Accounting and…Victorian Literature?

Yes, Victorian literature — as in British literature written during Queen Victoria’s reign (1837-1901). Why would you, accounting students in 2014, want to read Dickens, Eliot, or Hardy? Well, believe it or not, the concerns of that bygone era are not so different from those we struggle with today. The Victorian era was a period of great change — economic and social change brought about primarily through the Industrial Revolution. We, too, are living through significant economic and social changes influenced by factors such as globalization (the evolution of industrialization).

You have probably heard the term “Dickensian economy” mentioned a time or two in the last decade, particularly after the start of the Great Recession. See for example Alan Blinder’s piece for the Wall Street Journal, reprinted here in full by Yale Global Online,¬†or Anna Shapiro’s piece for the¬†Guardian. Such analyses are fascinating, for sure, but Victorian literature explores other themes that will interest you — growing up and finding your way in the world, the role and value of education, the underpinnings of class, women’s roles in society, social reform, and the impact of industrialization, to name a few.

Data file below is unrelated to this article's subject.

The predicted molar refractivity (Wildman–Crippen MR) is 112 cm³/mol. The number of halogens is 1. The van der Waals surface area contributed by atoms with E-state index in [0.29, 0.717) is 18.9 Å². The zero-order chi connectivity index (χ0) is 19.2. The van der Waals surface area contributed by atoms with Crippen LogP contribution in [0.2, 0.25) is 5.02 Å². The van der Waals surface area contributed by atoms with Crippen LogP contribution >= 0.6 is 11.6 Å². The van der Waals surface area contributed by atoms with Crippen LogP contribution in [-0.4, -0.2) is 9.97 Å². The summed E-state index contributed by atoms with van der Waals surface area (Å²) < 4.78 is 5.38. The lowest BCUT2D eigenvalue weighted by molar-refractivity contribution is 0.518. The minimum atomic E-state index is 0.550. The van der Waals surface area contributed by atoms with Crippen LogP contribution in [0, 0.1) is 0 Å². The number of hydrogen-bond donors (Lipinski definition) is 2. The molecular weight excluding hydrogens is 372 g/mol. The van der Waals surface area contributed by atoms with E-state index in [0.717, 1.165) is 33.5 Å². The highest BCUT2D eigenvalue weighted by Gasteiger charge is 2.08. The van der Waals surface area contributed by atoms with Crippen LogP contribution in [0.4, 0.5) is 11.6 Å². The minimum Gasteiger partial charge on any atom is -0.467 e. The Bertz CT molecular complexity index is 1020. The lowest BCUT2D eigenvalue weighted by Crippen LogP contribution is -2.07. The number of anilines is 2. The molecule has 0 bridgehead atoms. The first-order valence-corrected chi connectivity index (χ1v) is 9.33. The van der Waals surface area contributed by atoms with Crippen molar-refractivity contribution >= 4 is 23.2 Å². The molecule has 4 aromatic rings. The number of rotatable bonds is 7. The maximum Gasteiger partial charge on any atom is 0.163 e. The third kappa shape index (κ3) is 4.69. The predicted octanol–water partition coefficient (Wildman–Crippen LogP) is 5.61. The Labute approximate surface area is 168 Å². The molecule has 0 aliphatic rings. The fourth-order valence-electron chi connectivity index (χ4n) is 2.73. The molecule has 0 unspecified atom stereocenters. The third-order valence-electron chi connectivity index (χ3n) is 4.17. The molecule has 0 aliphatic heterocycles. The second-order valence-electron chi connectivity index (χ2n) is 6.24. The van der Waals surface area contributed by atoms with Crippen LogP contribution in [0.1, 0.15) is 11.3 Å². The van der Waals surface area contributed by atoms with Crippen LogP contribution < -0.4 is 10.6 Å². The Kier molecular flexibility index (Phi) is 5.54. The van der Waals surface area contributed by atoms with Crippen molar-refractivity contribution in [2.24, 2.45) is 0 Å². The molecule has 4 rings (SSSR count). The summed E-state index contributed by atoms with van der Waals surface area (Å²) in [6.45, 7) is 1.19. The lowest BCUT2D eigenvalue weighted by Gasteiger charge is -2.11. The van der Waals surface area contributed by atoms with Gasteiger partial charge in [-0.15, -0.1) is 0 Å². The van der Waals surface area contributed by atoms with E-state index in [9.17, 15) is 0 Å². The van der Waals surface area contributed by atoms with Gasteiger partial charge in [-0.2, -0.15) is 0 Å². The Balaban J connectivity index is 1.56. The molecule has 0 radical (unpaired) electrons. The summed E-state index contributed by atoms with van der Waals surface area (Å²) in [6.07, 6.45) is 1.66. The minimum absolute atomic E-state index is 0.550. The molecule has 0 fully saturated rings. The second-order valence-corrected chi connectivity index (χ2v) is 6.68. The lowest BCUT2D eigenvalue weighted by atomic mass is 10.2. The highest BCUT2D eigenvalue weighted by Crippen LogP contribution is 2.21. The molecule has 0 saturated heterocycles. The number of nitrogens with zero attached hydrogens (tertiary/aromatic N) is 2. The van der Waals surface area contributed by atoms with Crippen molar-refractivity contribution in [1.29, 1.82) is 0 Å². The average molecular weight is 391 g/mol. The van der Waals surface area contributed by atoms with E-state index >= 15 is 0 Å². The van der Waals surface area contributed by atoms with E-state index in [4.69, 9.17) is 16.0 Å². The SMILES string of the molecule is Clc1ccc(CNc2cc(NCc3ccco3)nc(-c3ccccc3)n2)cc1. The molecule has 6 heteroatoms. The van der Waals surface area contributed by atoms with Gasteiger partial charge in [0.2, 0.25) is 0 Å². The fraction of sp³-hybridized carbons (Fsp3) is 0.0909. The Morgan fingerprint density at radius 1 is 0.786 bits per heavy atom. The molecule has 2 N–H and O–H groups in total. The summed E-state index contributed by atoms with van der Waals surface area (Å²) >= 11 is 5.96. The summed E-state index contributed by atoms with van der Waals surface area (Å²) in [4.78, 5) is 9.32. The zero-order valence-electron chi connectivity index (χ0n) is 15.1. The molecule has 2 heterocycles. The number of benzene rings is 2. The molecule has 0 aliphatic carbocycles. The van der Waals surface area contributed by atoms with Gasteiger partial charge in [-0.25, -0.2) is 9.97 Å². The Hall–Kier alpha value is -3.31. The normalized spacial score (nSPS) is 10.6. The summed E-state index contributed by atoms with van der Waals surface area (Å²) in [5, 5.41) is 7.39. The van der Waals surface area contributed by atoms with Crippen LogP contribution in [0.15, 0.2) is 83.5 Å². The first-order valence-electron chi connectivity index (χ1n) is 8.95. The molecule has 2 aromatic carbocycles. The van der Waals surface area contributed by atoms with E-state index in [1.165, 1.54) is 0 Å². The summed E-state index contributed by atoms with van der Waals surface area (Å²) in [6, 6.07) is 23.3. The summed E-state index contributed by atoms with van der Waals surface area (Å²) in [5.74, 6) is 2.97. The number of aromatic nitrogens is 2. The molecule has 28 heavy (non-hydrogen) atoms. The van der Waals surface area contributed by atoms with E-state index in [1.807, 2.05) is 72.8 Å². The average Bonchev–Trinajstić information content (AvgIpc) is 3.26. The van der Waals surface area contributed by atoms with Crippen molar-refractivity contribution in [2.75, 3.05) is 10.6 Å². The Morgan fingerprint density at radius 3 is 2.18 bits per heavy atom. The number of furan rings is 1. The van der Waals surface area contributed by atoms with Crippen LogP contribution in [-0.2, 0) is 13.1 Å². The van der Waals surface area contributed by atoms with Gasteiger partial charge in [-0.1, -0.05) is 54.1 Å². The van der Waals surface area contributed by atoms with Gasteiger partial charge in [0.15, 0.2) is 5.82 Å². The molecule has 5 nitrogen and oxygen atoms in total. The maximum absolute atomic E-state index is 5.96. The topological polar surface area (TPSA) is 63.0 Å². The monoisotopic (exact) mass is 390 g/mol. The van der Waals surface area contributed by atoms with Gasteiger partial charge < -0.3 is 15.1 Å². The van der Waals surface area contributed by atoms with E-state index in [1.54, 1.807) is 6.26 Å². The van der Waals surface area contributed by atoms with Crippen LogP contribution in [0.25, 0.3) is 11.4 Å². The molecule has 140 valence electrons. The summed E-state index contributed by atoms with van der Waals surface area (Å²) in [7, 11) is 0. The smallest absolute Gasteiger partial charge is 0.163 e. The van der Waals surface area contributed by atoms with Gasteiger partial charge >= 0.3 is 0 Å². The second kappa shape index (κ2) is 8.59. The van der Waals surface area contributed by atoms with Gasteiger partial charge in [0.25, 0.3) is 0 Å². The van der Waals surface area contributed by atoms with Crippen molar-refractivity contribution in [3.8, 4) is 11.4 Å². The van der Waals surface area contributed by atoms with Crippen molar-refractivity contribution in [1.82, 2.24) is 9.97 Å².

You will be surprised by how interesting these novels are — plus, you’ll able to say you’ve read Charles Dickens (so cultured!). Here are a few suggestions. Most, if not all, of these books are available to download for free online at Project Gutenberg:

Charles Dickens, Great Expectations

George Eliot, The Mill on the Floss

Elizabeth Gaskell, North and South

 

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